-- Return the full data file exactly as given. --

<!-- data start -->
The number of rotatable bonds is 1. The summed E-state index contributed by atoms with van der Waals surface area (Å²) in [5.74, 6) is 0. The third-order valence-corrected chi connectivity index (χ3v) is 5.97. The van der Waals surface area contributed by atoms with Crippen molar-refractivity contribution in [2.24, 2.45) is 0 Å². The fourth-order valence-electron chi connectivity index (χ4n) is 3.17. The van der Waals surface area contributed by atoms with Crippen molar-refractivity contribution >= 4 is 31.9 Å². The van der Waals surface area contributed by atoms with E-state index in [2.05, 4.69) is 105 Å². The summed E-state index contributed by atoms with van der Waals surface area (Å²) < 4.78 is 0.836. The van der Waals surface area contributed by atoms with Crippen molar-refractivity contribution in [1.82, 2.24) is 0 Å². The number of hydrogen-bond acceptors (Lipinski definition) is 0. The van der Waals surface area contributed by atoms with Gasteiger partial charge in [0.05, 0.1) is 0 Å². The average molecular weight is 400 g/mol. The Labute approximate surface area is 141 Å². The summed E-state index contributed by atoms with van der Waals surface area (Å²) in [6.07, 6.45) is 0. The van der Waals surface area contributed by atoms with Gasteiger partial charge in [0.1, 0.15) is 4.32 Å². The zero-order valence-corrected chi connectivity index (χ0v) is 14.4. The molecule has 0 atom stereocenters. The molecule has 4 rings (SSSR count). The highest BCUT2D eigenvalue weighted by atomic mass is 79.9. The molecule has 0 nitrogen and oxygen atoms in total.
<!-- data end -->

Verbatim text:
The number of rotatable bonds is 1. The summed E-state index contributed by atoms with van der Waals surface area (Å²) in [5.74, 6) is 0. The third-order valence-corrected chi connectivity index (χ3v) is 5.97. The van der Waals surface area contributed by atoms with Crippen molar-refractivity contribution in [2.24, 2.45) is 0 Å². The fourth-order valence-electron chi connectivity index (χ4n) is 3.17. The van der Waals surface area contributed by atoms with Crippen molar-refractivity contribution >= 4 is 31.9 Å². The van der Waals surface area contributed by atoms with E-state index in [2.05, 4.69) is 105 Å². The summed E-state index contributed by atoms with van der Waals surface area (Å²) < 4.78 is 0.836. The van der Waals surface area contributed by atoms with Crippen molar-refractivity contribution in [1.82, 2.24) is 0 Å². The number of hydrogen-bond acceptors (Lipinski definition) is 0. The van der Waals surface area contributed by atoms with Gasteiger partial charge in [0.05, 0.1) is 0 Å². The average molecular weight is 400 g/mol. The Labute approximate surface area is 141 Å². The summed E-state index contributed by atoms with van der Waals surface area (Å²) in [6.07, 6.45) is 0. The van der Waals surface area contributed by atoms with Gasteiger partial charge in [0.1, 0.15) is 4.32 Å². The zero-order valence-corrected chi connectivity index (χ0v) is 14.4. The molecule has 0 atom stereocenters. The molecule has 4 rings (SSSR count). The highest BCUT2D eigenvalue weighted by atomic mass is 79.9. The molecule has 0 nitrogen and oxygen atoms in total.